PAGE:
Though Facebook (FB) has certainly experienced its lows since the firm's "Faceplant" of an initial public offering, the company has rebounded and defended its spot as the largest social networking site in the world.
But first, a little background. We think a comprehensive analysis of a firm's discounted cash-flow valuation, relative valuation versus industry peers, as well as an assessment of technical and momentum indicators is the best way to identify the most attractive stocks at the best time to buy.
This process culminates in what we call our Valuentum Buying Index, which ranks stocks on a scale from 1 to 10, with 10 being the best. If a firm is undervalued both on a discounted cash-flow and on a relative valuation basis and is showing improvement in technical and momentum indicators, it scores high on our scale. Let's compare Facebook's chart to how we view things.
You can see that Facebook is now at the place where momentum investors are driving the company's share price higher (see image above first, and then image below second). As you'll see below in excerpts from our report on the company, the Valuentum strategy suggested to add Facebook to our Best Ideas portfolio when shares were undervalued (below $25) and just starting to exhibit strong technical/momentum indicators (the latter characteristic is why our strategy boasts the strongest profit potential).
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Our Report on Facebook
- Facebook earns a ValueCreation rating of EXCELLENT, the highest possible mark on our scale. The firm has been generating economic value for shareholders for the past few years, a track record we view very positively. Return on invested capital (excluding goodwill) has averaged 24.8% during the past three years.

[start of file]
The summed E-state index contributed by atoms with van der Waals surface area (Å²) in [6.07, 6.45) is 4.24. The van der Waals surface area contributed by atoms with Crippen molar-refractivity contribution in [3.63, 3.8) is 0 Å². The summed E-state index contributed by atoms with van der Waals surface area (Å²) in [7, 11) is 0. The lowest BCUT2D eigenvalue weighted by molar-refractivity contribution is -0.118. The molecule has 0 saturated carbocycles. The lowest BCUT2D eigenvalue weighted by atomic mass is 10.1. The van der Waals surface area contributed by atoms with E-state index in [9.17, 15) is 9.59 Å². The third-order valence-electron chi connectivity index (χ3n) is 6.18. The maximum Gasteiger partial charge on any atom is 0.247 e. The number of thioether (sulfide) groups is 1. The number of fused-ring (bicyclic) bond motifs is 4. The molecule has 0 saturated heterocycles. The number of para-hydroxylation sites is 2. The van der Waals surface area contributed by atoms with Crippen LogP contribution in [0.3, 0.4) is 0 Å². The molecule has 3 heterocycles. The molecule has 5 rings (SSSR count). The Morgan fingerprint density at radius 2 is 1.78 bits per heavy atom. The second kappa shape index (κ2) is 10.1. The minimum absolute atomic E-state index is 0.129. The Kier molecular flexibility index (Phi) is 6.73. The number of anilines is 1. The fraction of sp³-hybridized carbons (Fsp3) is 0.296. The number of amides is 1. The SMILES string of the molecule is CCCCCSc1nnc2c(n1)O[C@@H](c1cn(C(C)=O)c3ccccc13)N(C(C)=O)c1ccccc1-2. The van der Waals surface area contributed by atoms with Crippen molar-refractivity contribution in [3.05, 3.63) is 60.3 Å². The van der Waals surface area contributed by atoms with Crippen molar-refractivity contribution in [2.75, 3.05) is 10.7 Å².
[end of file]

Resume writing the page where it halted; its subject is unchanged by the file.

- Facebook's mission is to make the world more open and connected. People use Facebook to stay connected with friends and family, to discover what's going on in the world, and to share and express what matters to them.
- The range of potential outcomes with respect to Facebook's valuation are astounding. Though its business model doesn't have many comparable stories, we do recall a time when AOL was also the Internet. With such low barriers to entry, the landscape could be completely different in five years, posing both risks and opportunities.
- The firm experienced a revenue CAGR of about 87.1% during the past 3 years. We expect its revenue growth to be better than its peer median during the next five years.
Economic Profit Analysis
The best measure of a firm's ability to create value for shareholders is expressed by comparing its return on invested capital (ROIC) with its weighted average cost of capital (GM:WACC). The gap or difference between ROIC and WACC is called the firm's economic profit spread. Facebook's 3-year historical return on invested capital (without goodwill) is 24.8%, which is above the estimate of its cost of capital of 11.5%. As such, we assign the firm a ValueCreation rating of EXCELLENT. In the chart below, we show the probable path of ROIC in the years ahead based on the estimated volatility of key drivers behind the measure. The solid gray line reflects the most likely outcome, in our opinion, and represents the scenario that results in our fair value estimate.